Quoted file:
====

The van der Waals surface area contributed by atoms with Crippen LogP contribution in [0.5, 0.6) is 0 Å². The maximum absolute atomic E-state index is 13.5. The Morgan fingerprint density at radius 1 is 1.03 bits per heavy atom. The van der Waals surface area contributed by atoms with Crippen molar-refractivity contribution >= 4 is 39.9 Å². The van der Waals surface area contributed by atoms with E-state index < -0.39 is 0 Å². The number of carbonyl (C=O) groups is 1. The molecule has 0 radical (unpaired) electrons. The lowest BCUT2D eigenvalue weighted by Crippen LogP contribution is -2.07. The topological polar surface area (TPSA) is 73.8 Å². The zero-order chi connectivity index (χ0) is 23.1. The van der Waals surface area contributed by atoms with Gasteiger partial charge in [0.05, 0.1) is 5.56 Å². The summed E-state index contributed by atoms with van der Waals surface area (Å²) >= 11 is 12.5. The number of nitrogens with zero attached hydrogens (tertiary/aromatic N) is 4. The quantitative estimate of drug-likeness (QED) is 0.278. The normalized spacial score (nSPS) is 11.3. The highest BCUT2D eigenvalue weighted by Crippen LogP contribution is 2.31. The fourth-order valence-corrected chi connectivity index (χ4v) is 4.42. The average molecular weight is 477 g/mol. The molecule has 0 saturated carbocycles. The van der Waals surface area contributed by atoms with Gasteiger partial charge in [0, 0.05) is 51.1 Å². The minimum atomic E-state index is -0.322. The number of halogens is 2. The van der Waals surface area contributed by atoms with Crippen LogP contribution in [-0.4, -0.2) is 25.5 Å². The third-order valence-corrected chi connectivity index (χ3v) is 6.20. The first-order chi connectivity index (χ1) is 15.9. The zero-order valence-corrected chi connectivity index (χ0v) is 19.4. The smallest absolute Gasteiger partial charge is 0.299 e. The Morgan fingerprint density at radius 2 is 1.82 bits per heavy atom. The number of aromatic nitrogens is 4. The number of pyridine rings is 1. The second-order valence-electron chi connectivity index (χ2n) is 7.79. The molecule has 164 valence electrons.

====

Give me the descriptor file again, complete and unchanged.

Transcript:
The van der Waals surface area contributed by atoms with Crippen LogP contribution in [0.5, 0.6) is 0 Å². The maximum absolute atomic E-state index is 13.5. The Morgan fingerprint density at radius 1 is 1.03 bits per heavy atom. The van der Waals surface area contributed by atoms with Crippen molar-refractivity contribution >= 4 is 39.9 Å². The van der Waals surface area contributed by atoms with E-state index < -0.39 is 0 Å². The number of carbonyl (C=O) groups is 1. The molecule has 0 radical (unpaired) electrons. The lowest BCUT2D eigenvalue weighted by Crippen LogP contribution is -2.07. The topological polar surface area (TPSA) is 73.8 Å². The zero-order chi connectivity index (χ0) is 23.1. The van der Waals surface area contributed by atoms with Gasteiger partial charge in [0.05, 0.1) is 5.56 Å². The summed E-state index contributed by atoms with van der Waals surface area (Å²) >= 11 is 12.5. The number of nitrogens with zero attached hydrogens (tertiary/aromatic N) is 4. The quantitative estimate of drug-likeness (QED) is 0.278. The normalized spacial score (nSPS) is 11.3. The highest BCUT2D eigenvalue weighted by Crippen LogP contribution is 2.31. The fourth-order valence-corrected chi connectivity index (χ4v) is 4.42. The average molecular weight is 477 g/mol. The molecule has 0 saturated carbocycles. The van der Waals surface area contributed by atoms with Gasteiger partial charge in [0, 0.05) is 51.1 Å². The minimum atomic E-state index is -0.322. The number of halogens is 2. The van der Waals surface area contributed by atoms with Crippen LogP contribution in [-0.4, -0.2) is 25.5 Å². The third-order valence-corrected chi connectivity index (χ3v) is 6.20. The first-order chi connectivity index (χ1) is 15.9. The zero-order valence-corrected chi connectivity index (χ0v) is 19.4. The smallest absolute Gasteiger partial charge is 0.299 e. The Morgan fingerprint density at radius 2 is 1.82 bits per heavy atom. The number of aromatic nitrogens is 4. The number of pyridine rings is 1. The second-order valence-electron chi connectivity index (χ2n) is 7.79. The molecule has 164 valence electrons.